The International Broadcasting Convention just wrapped up in Amsterdam and, like every year, there was no shortage of amazing announcements. In case you weren't able to make the flight over, we have compiled a list of the best announcements from the show.
ARRI will now make good on its promise to provide upgrades to all ALEXA XT EV, ALEXA XT Plus and ALEXA XT Studio cameras shipped in 2015 and 2016. In addition to the originally promised upgrade program of a free-of- charge upgrade to SXT in Munich, ARRI has equipped its service stations in London, Los Angeles, New York, Beijing, Hong Kong and Mumbai to perform the upgrade. For those who received their XT camera before 2015, a paid-for upgrade option to a full SXT is also available.
More news from ARRI:
AJA Video Systems is expanding its line of Mini-Converters at IBC 2016 with the introduction of the ROI-SDI scan converter with Region-of-Interest controls for professional SDI sources, C10DA analog video distribution amplifier, and IPR-1G-HDMI and IPR-1G-SDI to simplify IP-based workflows.
More news from AJA:
The world’s most advanced monitor recorder, the Shogun Inferno is shipping this month and with it a raft of new IBC feature announcements that includes Arri & Panasonic HDR Raw recording, expanded PQ & HLG compatibility for playback to HDR screens & wider support from editing packages for mobile HDR editing. A new partnership with G-Technology is also set to benefit the entire Atomos community by directly integrating the Atomos Master Caddy into the G-Technology ev Series workflow solutions.
The Quantum120 presented a new challenge for Cineo, requiring the development of proprietary LEDs that carry the same exceptional color quality as Cineo’s innovative Remote Phosphor fixtures. As a result, the Quantum120 features four proprietary 585mm x 585mm metal ceramic LED modules, each with 1,280 CineoColor™ LEDs.
More News from Cineo Lighting & Quantum Corp:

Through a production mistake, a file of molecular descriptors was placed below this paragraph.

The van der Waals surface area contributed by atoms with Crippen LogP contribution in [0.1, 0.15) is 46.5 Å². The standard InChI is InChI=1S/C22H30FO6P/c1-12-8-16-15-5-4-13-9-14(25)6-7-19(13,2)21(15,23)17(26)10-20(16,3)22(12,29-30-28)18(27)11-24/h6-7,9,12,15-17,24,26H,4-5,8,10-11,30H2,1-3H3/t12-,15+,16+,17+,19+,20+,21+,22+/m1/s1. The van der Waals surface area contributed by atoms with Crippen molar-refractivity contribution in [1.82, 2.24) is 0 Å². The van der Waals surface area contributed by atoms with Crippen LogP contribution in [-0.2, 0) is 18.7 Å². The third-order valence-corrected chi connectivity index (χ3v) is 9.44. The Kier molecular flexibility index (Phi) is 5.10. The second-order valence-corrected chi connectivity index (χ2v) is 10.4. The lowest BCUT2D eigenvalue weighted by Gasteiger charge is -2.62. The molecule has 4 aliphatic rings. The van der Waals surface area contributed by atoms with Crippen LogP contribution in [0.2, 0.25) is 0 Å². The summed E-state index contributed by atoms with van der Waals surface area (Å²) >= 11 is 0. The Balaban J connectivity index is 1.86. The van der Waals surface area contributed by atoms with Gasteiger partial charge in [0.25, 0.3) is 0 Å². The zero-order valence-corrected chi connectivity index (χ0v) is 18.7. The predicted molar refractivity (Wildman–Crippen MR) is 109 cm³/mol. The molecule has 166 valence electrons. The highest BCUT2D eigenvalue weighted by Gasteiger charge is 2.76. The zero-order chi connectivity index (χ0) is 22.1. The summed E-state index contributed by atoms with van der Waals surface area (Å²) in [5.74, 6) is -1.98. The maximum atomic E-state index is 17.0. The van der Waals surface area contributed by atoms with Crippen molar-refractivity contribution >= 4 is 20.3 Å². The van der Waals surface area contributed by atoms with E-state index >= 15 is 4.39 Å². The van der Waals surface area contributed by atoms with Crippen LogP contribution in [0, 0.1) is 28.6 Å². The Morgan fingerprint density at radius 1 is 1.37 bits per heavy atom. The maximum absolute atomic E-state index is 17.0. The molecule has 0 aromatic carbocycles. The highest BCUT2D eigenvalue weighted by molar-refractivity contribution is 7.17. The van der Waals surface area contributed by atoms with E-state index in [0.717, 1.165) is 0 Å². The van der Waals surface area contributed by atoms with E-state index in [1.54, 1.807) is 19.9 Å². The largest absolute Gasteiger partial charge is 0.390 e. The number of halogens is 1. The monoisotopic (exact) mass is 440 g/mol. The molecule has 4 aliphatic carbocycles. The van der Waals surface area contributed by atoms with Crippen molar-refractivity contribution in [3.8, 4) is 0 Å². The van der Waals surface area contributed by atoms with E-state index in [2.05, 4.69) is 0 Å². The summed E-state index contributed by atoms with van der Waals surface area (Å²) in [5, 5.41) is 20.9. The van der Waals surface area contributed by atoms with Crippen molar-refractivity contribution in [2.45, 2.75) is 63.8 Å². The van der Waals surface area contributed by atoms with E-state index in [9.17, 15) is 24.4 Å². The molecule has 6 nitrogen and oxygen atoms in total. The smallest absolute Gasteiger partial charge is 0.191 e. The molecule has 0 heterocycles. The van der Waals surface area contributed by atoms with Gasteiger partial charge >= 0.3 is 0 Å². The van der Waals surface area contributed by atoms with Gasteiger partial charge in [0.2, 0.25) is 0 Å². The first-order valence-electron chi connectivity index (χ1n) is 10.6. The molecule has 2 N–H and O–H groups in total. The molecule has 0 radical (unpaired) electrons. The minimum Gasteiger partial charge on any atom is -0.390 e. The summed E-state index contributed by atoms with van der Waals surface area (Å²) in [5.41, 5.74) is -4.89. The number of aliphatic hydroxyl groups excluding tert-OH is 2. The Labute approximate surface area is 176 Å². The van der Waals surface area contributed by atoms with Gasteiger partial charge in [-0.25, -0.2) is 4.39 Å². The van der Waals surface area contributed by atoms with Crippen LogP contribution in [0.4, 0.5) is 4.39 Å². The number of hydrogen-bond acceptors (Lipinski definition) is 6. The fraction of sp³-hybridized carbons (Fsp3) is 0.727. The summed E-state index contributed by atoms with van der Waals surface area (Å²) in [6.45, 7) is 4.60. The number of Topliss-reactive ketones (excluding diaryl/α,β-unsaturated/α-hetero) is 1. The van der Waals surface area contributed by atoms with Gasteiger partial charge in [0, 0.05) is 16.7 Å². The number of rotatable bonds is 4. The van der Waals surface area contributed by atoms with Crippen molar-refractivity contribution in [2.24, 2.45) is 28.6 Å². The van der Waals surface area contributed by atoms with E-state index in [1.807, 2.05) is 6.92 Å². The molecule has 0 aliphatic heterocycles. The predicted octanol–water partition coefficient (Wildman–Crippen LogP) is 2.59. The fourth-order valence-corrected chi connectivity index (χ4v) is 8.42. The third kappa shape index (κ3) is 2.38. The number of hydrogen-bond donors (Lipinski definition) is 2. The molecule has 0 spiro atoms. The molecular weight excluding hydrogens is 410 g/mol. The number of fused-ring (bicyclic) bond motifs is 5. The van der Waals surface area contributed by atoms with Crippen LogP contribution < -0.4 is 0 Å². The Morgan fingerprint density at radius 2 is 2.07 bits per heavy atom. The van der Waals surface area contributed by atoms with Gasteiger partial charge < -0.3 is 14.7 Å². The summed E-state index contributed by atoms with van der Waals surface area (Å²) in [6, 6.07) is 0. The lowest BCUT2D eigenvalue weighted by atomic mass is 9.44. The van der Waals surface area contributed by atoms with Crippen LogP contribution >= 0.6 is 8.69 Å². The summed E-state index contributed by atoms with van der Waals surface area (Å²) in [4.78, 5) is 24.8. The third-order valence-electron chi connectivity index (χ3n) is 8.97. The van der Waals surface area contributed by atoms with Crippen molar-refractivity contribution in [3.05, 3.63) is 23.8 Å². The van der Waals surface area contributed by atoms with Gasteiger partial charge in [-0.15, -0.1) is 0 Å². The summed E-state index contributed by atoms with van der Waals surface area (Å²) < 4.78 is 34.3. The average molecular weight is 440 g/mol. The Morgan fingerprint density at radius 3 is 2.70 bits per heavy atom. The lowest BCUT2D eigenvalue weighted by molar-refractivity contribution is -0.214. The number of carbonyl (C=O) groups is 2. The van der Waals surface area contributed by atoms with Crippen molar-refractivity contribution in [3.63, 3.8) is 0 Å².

Thales Angenieux, in collaboration with Band Pro Film & Digital Inc., and Jebsen Industrial Technology Co. Ltd., announces at IBC 2016 a new range of Angenieux zoom lenses – the Angénieux Type EZ Series – two fast and light weight zoom lenses integrating an innovative modular design (Interchangeable Rear Optics IRO technology™) to cover S35 mm and larger image formats for cine and broadcast productions.
With the new ZEISS Lightweight Zoom LWZ.3 21-100mm/T2.9-3.9 T* (ZEISS LWZ.3), the optics company is launching a zoom lens for the Super 35 format that can be used for a wide usage spectrum thanks to its light weight of only two kilos. The ZEISS LWZ.3’s optical qualities, long focus rotation angle for precise focusing, and the high quality of the materials used in its construction make it the ideal lens for sophisticated film shoots for many different application scenarios. The new zoom lens is compatible with all common film cameras, and will be available starting January 2017.
Blackmagic Design announced its acquisition of Ultimatte, the worldwide leader in blue and green screen removal technology for the broadcast television, commercial and feature film industries. Ultimatte is known worldwide for delivering broadcast quality compositing results that make virtual sets indistinguishable from real sets.
More news from Blackmagic Design:
Panasonic announced a new "cinema-ready" version of its VariCam 35 aimed at high-end Hollywood studio customers. Jointly developed with Codex, the Panasonic VariCam Pure is a modular camera system with integrated 4K uncompressed recording at up to 120fps thanks to a new V-Raw 2.0 recorder design.
First Impressions by Mark Foley, Technology Editor, ProductionHUB
With the introduction of the Canon C700, Canon continues to step up their game and presence in the cinematic space. With a more ergonomic design (hand-held) the C700 has a lot going for it. Canon is clearly setting its sights on that elusive market that holds some pretty good competition such as the Panasonic Varicam LT, Sony F5, and the Arri Amira. The camera itself (like others) gives a nod to an elongated form that will lend itself well in different shooting scenarios.
Following the trend of a bigger form (body) to work with the C700 will fit in well with those shooters that wanted bigger. But as with any shoot, there are a lot of balancing acts going on. Ergonomics, cost, shooting styles and needs. As a shooter I applaud Canon going in this new direction. The C700 looks as though it will find its way well in the broadcast space as well as in the cinematic space such as long form or verite documentary work. As with all new model launches there is always room for improvement. Canon at some point with have to take a serious look at other recording (resolution) options and keep a sharp eye on pricing as a way to gain market share. While not inexpensive (list $28,000) with the C700, Canon has made a pretty bold statement that they have firmly thrown their hat into the ring. I always excited that shooters are given as many choices as possible to find the camera and set up that will work for them and their style of shooting. So, I am anxious to get the C700 and put it through its paces. But on first blush I couldn't be more impressed that Canon has weighed in with the C700.